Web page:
If the last two decades have been marked by wars over oil, the coming decades could see conflict over a much more precious commodity, water. By mid-century more than half of humanity will be facing water shortages, particularly in the Middle East, according to a UN report, as supply and demand move dramatically in opposite directions.

Talk of Mideast peace focuses on borders, refugees, settlements and Jerusalem, but water may be the greatest – and most neglected – hurdle in an area where consumption far exceeds supply.

A severe freshwater crisis threatens the standard of living, political stability and security throughout the region. The crisis knows no national boundaries and is the most dramatic symbol of the interdependency of the region’s inhabitants. Scientists and policy makers agree that solutions require international cooperation in a region where history has shown it easier to hate than to help each other.

The rain that falls and the snow that melts in one country flows across borders, and when that flow is threatened, as in 1967 (shortly before the Six Day War) when Syria tried to dam the Yarmuk River, which feeds the Jordan River, conflict can erupt. Israel bombed the dam.



THIS WEEK a top State Department official is visiting Israel, Jordan and Egypt in a diplomatic effort to spur regional water sharing and cooperation.

Jon B. Alterman of the Center for Strategic and International Studies says water, not war, is “the most likely source of political and social unrest in the Middle East over the next 20 years.” The underground aquifers are a finite resource “being exploited far beyond their capacity to restore themselves.” And as they are drained, wells have to be dug deeper and deeper and the water is less pure.

Geologists warn that Amman may have only 15 more years of water. According to a report in this month’s National Geographic, “The Jordan River is now depleted by drought, pollution and overuse... The lower Jordan is practically devoid of clean water, bearing instead a toxic brew of saline water and liquid waste.”

In Syria hundreds of thousands of families have had to leave agricultural areas for lack of water and move to the cities, according to a UN report. Poor water management by the government and a lack of modernized agriculture has combined with the water shortage to exacerbate the crisis.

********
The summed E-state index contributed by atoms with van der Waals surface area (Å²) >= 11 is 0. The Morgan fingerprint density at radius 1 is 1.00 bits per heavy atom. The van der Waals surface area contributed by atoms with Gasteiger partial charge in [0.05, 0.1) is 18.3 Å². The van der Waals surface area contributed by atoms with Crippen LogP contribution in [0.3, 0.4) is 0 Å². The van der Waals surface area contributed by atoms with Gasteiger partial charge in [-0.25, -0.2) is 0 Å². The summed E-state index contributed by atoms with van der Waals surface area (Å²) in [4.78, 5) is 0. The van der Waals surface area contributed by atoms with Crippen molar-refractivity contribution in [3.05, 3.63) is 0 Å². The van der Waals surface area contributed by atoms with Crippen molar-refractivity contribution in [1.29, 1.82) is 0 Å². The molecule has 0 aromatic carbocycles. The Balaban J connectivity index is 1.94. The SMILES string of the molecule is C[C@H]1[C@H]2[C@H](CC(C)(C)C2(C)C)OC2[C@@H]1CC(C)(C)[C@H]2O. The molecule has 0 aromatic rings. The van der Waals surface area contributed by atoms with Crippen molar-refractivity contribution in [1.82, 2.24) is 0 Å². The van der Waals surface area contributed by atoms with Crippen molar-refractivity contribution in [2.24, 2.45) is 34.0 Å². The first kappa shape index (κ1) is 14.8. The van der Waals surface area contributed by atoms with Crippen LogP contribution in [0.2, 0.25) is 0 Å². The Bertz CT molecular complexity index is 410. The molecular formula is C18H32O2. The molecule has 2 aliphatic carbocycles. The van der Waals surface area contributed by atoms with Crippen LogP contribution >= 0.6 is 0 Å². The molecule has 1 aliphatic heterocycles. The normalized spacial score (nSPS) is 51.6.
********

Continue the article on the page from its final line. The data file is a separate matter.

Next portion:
Nonetheless, Israeli requests to discuss water cooperation have been rebuffed by Damascus, according to Bloomberg News.

The World Bank contends Israelis consume four times as much water per capita as Palestinians, but the Israeli government insists the real number is half that. Amnesty International has accused Israel of neglecting the water needs of Palestinians through discriminatory and restrictive policies, but Israel insists it is meeting its obligations under the Oslo Accords.

Israel charges the Palestinians have “significantly violated their commitments” by failing to build sewage treatment plants, by drilling unauthorized wells, refusing to purify and reuse sewage for agriculture, dumping sewage into streams and not taking advantage of water desalination opportunities.

Palestinians accuse Israel of stealing their water, leaving thousands of homes dry, and insist that the security barrier cuts farmers off from their water supply.

An attempt by the European Union to develop a regional water management strategy broke down earlier this month when Israel and the Arabs could not agree on how to refer to the West Bank and Gaza even though, according to news reports, there was extensive agreement on technical issues related to water management.

ISRAEL’S 62 years have been marked by some 30 military clashes over water, as Syria, Lebanon and Jordan tried at various times to divert the Banyas, Dan, Hasbani and Yarmuk rivers to cut their flow into Israel, and Arabs attacked Israel’s National Water Carrier.

Israel may be water poor but it is rich in water use technology and one of the world’s most scientifically advanced agricultural nations. Making the desert bloom is more than a slogan.

But its higher standard of living and industrialization also mean greater water consumption.

The water crisis in the Arab world is compounded by growing demand, highly inefficient usage, government corruption, domestic instability and poor management, say international experts, leading to inadequate supply, which could spark domestic hostilities as well as conflict with neighboring countries.

Jordan and Israel have been discussing sending water from the Red Sea to the Dead Sea, desalinating some along the way for human use, producing hydroelectricity and restoring the shrinking Dead Sea.

Water is a strategic, economic, humanitarian, public health and political issue that more than any other symbolizes the interdependency of Israel and its Arab neighbors. Yet long-standing political disputes make solutions all the more difficult to develop.

As the problem grows more critical, the chances for conflict grow as well.



bloomfieldcolumn@gmail.com

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